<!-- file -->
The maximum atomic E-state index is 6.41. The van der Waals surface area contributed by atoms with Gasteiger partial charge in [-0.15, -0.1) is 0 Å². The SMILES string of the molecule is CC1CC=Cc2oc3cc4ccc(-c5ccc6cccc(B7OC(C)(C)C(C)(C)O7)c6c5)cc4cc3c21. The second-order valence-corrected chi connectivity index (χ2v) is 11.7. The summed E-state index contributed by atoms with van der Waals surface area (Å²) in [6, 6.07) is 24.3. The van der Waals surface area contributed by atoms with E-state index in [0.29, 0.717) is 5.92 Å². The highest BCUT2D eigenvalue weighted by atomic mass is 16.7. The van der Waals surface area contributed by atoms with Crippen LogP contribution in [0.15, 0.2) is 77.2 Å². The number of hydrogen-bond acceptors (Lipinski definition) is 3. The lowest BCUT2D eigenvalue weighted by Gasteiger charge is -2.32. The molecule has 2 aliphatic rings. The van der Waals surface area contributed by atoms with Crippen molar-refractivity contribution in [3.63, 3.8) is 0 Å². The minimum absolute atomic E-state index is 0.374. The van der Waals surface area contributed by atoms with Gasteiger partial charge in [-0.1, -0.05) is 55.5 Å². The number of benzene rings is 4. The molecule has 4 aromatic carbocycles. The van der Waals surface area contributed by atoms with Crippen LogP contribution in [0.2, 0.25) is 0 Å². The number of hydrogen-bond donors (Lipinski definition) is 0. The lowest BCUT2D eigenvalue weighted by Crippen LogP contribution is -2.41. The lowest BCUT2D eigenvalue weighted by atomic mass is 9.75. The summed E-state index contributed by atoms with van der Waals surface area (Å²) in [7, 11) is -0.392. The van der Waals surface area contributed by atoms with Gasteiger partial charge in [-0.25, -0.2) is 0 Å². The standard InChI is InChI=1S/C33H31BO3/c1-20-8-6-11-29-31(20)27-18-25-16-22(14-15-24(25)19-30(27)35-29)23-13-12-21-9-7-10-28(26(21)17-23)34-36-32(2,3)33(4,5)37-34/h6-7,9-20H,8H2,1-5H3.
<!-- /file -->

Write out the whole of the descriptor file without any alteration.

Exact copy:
The maximum atomic E-state index is 6.41. The van der Waals surface area contributed by atoms with Gasteiger partial charge in [-0.15, -0.1) is 0 Å². The SMILES string of the molecule is CC1CC=Cc2oc3cc4ccc(-c5ccc6cccc(B7OC(C)(C)C(C)(C)O7)c6c5)cc4cc3c21. The second-order valence-corrected chi connectivity index (χ2v) is 11.7. The summed E-state index contributed by atoms with van der Waals surface area (Å²) in [6, 6.07) is 24.3. The van der Waals surface area contributed by atoms with E-state index in [0.29, 0.717) is 5.92 Å². The highest BCUT2D eigenvalue weighted by atomic mass is 16.7. The van der Waals surface area contributed by atoms with Crippen LogP contribution in [0.15, 0.2) is 77.2 Å². The number of hydrogen-bond acceptors (Lipinski definition) is 3. The lowest BCUT2D eigenvalue weighted by Gasteiger charge is -2.32. The molecule has 2 aliphatic rings. The van der Waals surface area contributed by atoms with Crippen molar-refractivity contribution in [3.63, 3.8) is 0 Å². The minimum absolute atomic E-state index is 0.374. The van der Waals surface area contributed by atoms with Gasteiger partial charge in [-0.1, -0.05) is 55.5 Å². The number of benzene rings is 4. The molecule has 4 aromatic carbocycles. The van der Waals surface area contributed by atoms with Crippen LogP contribution in [0.2, 0.25) is 0 Å². The number of hydrogen-bond donors (Lipinski definition) is 0. The lowest BCUT2D eigenvalue weighted by Crippen LogP contribution is -2.41. The lowest BCUT2D eigenvalue weighted by atomic mass is 9.75. The summed E-state index contributed by atoms with van der Waals surface area (Å²) in [7, 11) is -0.392. The van der Waals surface area contributed by atoms with Gasteiger partial charge in [-0.25, -0.2) is 0 Å². The standard InChI is InChI=1S/C33H31BO3/c1-20-8-6-11-29-31(20)27-18-25-16-22(14-15-24(25)19-30(27)35-29)23-13-12-21-9-7-10-28(26(21)17-23)34-36-32(2,3)33(4,5)37-34/h6-7,9-20H,8H2,1-5H3.